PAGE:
Does Anyone Own ALL turnkey??

241 Replies

I know there are many people who like to get their feet wet with turnkey, but does anyone actually own ALL turnkeys? Does anyone own 30 turnkey properties?

Can anyone actually speak up that owns nothing but turnkey and has had a great experience?

I rarely hear from anyone who owns turnkeys other than the turnkey provider marketers, and of the people that do own them, it seems they only own 1-3. Is there a reason for this?

I want to believe turnkey is a great investment for busy professionals who have no desire to rehab/find deals/landlord/manage properties/deal with contractors etc....but why isn't it more common then?

I do also get concerned when I see proformas by turnkey providers that are only accounting for 5% vacancy (seems optimistic since just one month vacant should be 8.3%), 3-5% maintenance which seems low, absolutely no Capex inclusion etc.....

When you put regular numbers in to account for those things, it seems that many of the turnkeys aren't profitable...Don't get me wrong, I'm sure you make something, but just seems like 6-7% after you PROPERLY account for all possibilities and have a margin of safety.

I also don't buy the answer that people got involved with turnkeys and then realized they can go out on their own and do it....this makes no sense...if they are busy professionals and don't want to deal with the headaches of real estate, why all of a sudden after one turnkey experience they are starting their own empire?

So, again, anyone out there own ONLY turnkeys and have more than 10 of them?

@Kyle Scholnick - it really depends on the market for vacancy... For example, my very first few multifamily properties in the Boston area in the last 8-10 years or so have had almost 99% vacancy rates, i.e. 1 month not rented out of 120 months.

so if you take that into consideration, the upside is that returns up here are not great if compared to other parts of the country but you do get a much higher occupancy rate than most areas. My assumption is the same for parts of NYC and DC

Hope this helps...

All of my properties are turnkey (except one, which was originally my personal house but I took a job transfer so now rent it out...but that wasn't an intentional rental property). 

Where are you getting all the info you provide...about how turnkey owners don't own that many and/or they go out on their own afterwards? Do you know specific people that fit that bill? Just wondering where you are getting all of this from.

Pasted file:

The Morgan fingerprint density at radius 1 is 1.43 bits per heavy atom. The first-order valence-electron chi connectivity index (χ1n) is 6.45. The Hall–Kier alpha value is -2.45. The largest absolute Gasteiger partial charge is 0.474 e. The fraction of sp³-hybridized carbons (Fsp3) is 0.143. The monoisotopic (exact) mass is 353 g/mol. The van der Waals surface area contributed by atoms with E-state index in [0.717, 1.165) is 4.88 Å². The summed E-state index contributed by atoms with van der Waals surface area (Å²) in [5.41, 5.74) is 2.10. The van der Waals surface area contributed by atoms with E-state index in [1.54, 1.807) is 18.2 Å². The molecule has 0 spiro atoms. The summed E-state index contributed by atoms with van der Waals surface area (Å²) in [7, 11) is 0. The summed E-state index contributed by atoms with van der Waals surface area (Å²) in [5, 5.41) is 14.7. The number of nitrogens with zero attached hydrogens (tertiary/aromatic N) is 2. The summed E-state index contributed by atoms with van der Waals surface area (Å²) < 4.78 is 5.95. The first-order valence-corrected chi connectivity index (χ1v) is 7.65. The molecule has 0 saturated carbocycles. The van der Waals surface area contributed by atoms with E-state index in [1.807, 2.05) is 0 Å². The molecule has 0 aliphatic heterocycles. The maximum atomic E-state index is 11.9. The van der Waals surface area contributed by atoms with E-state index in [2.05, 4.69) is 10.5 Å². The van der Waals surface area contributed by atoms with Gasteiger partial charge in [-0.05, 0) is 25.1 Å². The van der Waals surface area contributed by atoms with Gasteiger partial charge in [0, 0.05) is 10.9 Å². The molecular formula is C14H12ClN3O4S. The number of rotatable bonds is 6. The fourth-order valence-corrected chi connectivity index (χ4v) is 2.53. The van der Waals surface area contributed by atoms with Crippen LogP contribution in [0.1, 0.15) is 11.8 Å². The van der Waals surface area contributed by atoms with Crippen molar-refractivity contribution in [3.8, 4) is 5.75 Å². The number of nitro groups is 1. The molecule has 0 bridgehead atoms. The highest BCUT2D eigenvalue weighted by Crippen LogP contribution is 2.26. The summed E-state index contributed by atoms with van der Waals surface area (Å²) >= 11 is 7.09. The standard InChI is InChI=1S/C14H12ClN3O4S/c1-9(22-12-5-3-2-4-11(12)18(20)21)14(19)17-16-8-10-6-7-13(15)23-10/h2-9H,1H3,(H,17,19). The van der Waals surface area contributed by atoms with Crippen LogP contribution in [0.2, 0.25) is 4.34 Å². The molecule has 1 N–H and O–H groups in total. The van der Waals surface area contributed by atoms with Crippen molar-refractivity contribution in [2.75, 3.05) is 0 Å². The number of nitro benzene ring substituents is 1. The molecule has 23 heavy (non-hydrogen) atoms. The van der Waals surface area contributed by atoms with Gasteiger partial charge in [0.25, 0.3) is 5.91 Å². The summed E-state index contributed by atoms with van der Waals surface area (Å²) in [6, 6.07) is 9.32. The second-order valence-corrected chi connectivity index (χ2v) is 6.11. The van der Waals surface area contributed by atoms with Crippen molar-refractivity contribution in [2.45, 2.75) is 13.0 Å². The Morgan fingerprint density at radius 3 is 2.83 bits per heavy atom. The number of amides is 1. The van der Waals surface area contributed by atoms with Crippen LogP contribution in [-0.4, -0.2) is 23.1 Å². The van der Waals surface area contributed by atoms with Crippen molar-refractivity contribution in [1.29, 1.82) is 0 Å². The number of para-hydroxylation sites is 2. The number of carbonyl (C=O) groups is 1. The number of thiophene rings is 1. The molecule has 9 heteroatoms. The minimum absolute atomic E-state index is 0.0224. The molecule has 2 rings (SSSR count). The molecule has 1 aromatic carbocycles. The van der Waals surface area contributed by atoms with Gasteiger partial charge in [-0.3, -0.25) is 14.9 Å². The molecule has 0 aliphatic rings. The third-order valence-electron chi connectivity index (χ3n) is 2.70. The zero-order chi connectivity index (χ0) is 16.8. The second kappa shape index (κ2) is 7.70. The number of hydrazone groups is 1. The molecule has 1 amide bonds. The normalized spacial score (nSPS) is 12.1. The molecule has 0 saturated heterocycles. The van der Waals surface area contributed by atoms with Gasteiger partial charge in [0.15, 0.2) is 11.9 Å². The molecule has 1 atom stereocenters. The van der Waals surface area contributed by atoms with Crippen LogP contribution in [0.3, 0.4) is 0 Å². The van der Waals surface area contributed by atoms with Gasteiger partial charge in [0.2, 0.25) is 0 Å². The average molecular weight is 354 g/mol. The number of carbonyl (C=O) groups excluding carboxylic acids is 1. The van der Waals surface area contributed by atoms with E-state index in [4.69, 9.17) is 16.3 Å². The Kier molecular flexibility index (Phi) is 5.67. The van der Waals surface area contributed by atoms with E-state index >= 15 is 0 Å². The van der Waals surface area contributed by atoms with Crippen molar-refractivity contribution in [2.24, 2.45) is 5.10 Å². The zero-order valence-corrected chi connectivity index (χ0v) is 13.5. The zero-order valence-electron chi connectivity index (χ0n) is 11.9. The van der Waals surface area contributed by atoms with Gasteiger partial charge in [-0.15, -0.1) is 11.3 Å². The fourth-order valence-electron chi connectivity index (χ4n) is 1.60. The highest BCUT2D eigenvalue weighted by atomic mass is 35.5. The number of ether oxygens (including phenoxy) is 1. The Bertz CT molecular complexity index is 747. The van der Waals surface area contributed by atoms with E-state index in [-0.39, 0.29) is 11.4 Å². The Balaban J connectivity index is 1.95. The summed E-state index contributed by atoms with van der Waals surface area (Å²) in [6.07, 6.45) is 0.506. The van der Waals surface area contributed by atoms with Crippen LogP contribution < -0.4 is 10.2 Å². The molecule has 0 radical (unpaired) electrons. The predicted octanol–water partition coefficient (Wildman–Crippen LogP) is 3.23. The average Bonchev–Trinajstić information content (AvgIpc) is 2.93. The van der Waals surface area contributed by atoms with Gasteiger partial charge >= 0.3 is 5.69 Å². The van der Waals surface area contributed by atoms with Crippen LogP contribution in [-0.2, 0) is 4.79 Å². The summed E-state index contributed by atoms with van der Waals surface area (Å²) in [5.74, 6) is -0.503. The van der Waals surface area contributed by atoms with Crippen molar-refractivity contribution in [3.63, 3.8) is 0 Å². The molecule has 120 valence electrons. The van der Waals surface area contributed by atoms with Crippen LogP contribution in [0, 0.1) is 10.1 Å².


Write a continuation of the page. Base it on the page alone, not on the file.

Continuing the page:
A couple responses though:

- turnkeys are a newer concept, mostly since the crash in 2009. If someone were to buy 30 turnkeys since turnkeys came into existence, that would require a ballpark of $600k cash out of pocket, and that's if they were financing at 20% down. It's not typically standard someone can pay that much cash over the span of only a few years? Someone with that kind of spare cash is probably investing in commercial deals. But 30 aside, myself and plenty of other turnkey owners I know have bought plenty more than 1-3.

- turnkeys not being more common (although I think they are more common than maybe you are thinking? I have no idea how common you think they are or aren't) is easily due, in my opinion, that the majority of people just aren't that comfortable a) investing outside their local market and b) trusting other people to run the deals. When I started buying turnkeys I thought they were too good to be true and wondered why everyone wasn't doing it...but now I understand. 

- I don't know the exact tallies of how my vacancies and repairs have turned out to respond directly to you wondering about realistic numbers. The properties I've always worked with estimate 7% vacancy and 5% repairs...but that is generic. Vacancy will depend on the market (but with a good PM, turnovers shouldn't be estimated to happen every year necessarily) and then repairs, again dependent on the quality of the rehab. A turnkey property should come 100% renovated to good standard, so there should be no repairs for awhile. But estimated 5% from day 1, that builds over time and then by the time the repairs happen, there should be enough in the pot. Of course this can be debated, and if you are shopping for a turnkey, use whatever estimates you want. You don't have to go off the word of the seller or promoter by any means.